All clear! Okinawa police remove anti-Osprey protesters, dismantle barricades (PHOTOS, VIDEO)

Japanese police have forcibly removed protesters and dismantled barricades around the US Futemma military base in the city of Ginowan ahead of the of the controversial deployment of American MV-22 Osprey aircraft.

­Police had to use tow cars to remove 12 vehicles that had been parked by the protesters in front of the base over the weekend. Police also dispersed a crowd of demonstrators staging a sit-in near the entrance to the base to restore the vehicle traffic.

Local residents, who are outraged by Monday’s deployment of the aircraft, began barricading one of the base’s gates last Thursday. Over the weekend they were parking their cars near the other two gates as well, effectively stopping all traffic from entering or leaving.

Okinawa residents are worried the aircraft’s safety is not up to standard as the MV-22 has a troubled history of crashes. The latest crash involving a V-22 was in April during the African Lion military exercise in Morocco. The incident prompted the Tokyo to ask the US for guarantees concerning the safety of the deployment in Okinawa.

One of the MV-22’s biggest problems is that there are still bugs to be worked out in the aircraft’s hybrid helicopter-airplane design, human rights activist Ryan Dawson said.

“For them to bringing these MV-22s is very dangerous. It could fall on someone’s head, and that is not an exaggeration,” Dawson told RT. “They don’t work, they are very expensive and very dangerous.”

An MV-22 (Osprey) aircraft (Reuters/Yuri Gripas)
An MV-22 (Osprey) aircraft (Reuters/Yuri Gripas)

The “residents feel they’re being ignored again,” further angering protesters, Dawson said. “When you see tens of thousands of Japanese protesting, that’s a lot of anger. It takes a lot in the culture here to take people out in the streets to protest.”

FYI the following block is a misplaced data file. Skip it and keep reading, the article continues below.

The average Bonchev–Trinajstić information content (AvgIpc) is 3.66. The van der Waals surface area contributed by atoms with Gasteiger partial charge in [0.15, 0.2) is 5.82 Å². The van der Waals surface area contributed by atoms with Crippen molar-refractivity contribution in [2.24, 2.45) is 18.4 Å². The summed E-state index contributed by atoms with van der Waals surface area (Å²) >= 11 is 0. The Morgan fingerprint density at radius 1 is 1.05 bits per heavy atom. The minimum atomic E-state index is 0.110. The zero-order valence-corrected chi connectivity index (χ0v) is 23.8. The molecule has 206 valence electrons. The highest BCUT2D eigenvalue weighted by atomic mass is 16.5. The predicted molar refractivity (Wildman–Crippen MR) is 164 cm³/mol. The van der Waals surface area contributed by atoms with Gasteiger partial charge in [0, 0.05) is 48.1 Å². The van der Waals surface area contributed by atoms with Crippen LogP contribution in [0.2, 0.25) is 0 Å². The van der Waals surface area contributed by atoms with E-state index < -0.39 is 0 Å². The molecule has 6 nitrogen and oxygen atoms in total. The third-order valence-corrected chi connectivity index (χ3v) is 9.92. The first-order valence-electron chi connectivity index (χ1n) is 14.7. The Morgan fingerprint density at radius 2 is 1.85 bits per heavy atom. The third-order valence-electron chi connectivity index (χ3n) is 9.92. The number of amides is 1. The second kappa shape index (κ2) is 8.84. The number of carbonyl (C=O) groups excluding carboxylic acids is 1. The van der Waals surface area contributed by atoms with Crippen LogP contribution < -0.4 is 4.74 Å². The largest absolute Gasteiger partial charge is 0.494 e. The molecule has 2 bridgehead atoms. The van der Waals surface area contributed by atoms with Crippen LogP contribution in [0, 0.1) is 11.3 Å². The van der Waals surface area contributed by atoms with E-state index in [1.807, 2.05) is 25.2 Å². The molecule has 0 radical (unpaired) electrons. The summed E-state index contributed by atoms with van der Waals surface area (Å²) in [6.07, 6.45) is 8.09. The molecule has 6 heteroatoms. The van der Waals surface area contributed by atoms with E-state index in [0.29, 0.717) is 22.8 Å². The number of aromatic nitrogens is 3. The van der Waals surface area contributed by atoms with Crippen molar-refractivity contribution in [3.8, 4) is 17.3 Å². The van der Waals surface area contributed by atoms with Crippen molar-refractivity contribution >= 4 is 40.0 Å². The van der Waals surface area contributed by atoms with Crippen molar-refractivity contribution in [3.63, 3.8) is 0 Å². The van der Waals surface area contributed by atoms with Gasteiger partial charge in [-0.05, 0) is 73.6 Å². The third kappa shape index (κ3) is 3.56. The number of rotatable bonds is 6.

In September, despite massive protests by locals, Japanese authorities gave a green light to the deployment of 24 MV-22 after “detailed analysis” had shown that the US aircraft does not pose any risk.

US military would have to adhere to strict rules during training flights. Aircraft will be prohibited from flying over nuclear power plants, historical sites and densely populated areas and the minimum flight altitude should be no less than 150 meters, according to the agreement.

In late July, 12 cargo MV-22 Ospreys arrived at the US military base in Iwakuni. They are scheduled to be transferred to Futemma on Monday. By 2014 the US military is planning to send 12 more aircraft.

­

Screenshot from KyodoNews video
Screenshot from KyodoNews video

­

Screenshot from YouTube user OfficeChroat
Screenshot from YouTube user OfficeChroat

­

Screenshot from KyodoNews video
Screenshot from KyodoNews video

­

Screenshot from KyodoNews video
Screenshot from KyodoNews video

­

Screenshot from YouTube user OfficeChroat
Screenshot from YouTube user OfficeChroat

­

Screenshot from YouTube user stripeschannel
Screenshot from YouTube user stripeschannel

­

Screenshot from YouTube user stripeschannel
Screenshot from YouTube user stripeschannel

­

Screenshot from YouTube user stripeschannel
Screenshot from YouTube user stripeschannel

­

Screenshot from YouTube user stripeschannel
Screenshot from YouTube user stripeschannel

­